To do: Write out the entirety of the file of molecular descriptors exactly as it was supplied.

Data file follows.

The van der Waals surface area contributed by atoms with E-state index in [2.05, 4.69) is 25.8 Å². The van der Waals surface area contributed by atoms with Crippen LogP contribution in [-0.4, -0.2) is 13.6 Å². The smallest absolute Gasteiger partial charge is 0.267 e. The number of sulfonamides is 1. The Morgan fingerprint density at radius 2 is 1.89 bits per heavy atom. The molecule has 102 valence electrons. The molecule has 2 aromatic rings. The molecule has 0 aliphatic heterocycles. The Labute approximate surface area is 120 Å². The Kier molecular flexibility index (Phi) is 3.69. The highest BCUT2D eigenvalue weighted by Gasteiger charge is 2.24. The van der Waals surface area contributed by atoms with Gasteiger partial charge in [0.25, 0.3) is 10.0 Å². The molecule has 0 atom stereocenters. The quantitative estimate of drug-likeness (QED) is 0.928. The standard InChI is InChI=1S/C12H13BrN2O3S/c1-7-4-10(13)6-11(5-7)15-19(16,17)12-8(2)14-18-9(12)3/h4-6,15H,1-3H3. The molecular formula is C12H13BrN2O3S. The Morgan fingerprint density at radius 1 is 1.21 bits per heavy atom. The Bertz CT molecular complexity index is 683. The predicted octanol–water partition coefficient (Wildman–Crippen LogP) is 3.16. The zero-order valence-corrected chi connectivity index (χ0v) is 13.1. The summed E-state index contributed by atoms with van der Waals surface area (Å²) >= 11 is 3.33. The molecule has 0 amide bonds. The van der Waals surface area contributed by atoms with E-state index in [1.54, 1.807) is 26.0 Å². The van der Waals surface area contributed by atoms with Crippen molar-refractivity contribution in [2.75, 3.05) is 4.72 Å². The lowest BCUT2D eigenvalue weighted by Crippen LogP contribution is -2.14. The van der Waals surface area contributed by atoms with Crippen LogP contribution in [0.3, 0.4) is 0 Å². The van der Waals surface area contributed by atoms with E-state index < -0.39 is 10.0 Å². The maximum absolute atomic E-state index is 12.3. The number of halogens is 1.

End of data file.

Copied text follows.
The van der Waals surface area contributed by atoms with E-state index in [2.05, 4.69) is 25.8 Å². The van der Waals surface area contributed by atoms with Crippen LogP contribution in [-0.4, -0.2) is 13.6 Å². The smallest absolute Gasteiger partial charge is 0.267 e. The number of sulfonamides is 1. The Morgan fingerprint density at radius 2 is 1.89 bits per heavy atom. The molecule has 102 valence electrons. The molecule has 2 aromatic rings. The molecule has 0 aliphatic heterocycles. The Labute approximate surface area is 120 Å². The Kier molecular flexibility index (Phi) is 3.69. The highest BCUT2D eigenvalue weighted by Gasteiger charge is 2.24. The van der Waals surface area contributed by atoms with Gasteiger partial charge in [0.25, 0.3) is 10.0 Å². The molecule has 0 atom stereocenters. The quantitative estimate of drug-likeness (QED) is 0.928. The standard InChI is InChI=1S/C12H13BrN2O3S/c1-7-4-10(13)6-11(5-7)15-19(16,17)12-8(2)14-18-9(12)3/h4-6,15H,1-3H3. The molecular formula is C12H13BrN2O3S. The Morgan fingerprint density at radius 1 is 1.21 bits per heavy atom. The Bertz CT molecular complexity index is 683. The predicted octanol–water partition coefficient (Wildman–Crippen LogP) is 3.16. The zero-order valence-corrected chi connectivity index (χ0v) is 13.1. The summed E-state index contributed by atoms with van der Waals surface area (Å²) >= 11 is 3.33. The molecule has 0 amide bonds. The van der Waals surface area contributed by atoms with E-state index in [1.54, 1.807) is 26.0 Å². The van der Waals surface area contributed by atoms with Crippen molar-refractivity contribution in [2.75, 3.05) is 4.72 Å². The lowest BCUT2D eigenvalue weighted by Crippen LogP contribution is -2.14. The van der Waals surface area contributed by atoms with Crippen LogP contribution in [0.3, 0.4) is 0 Å². The van der Waals surface area contributed by atoms with E-state index < -0.39 is 10.0 Å². The maximum absolute atomic E-state index is 12.3. The number of halogens is 1.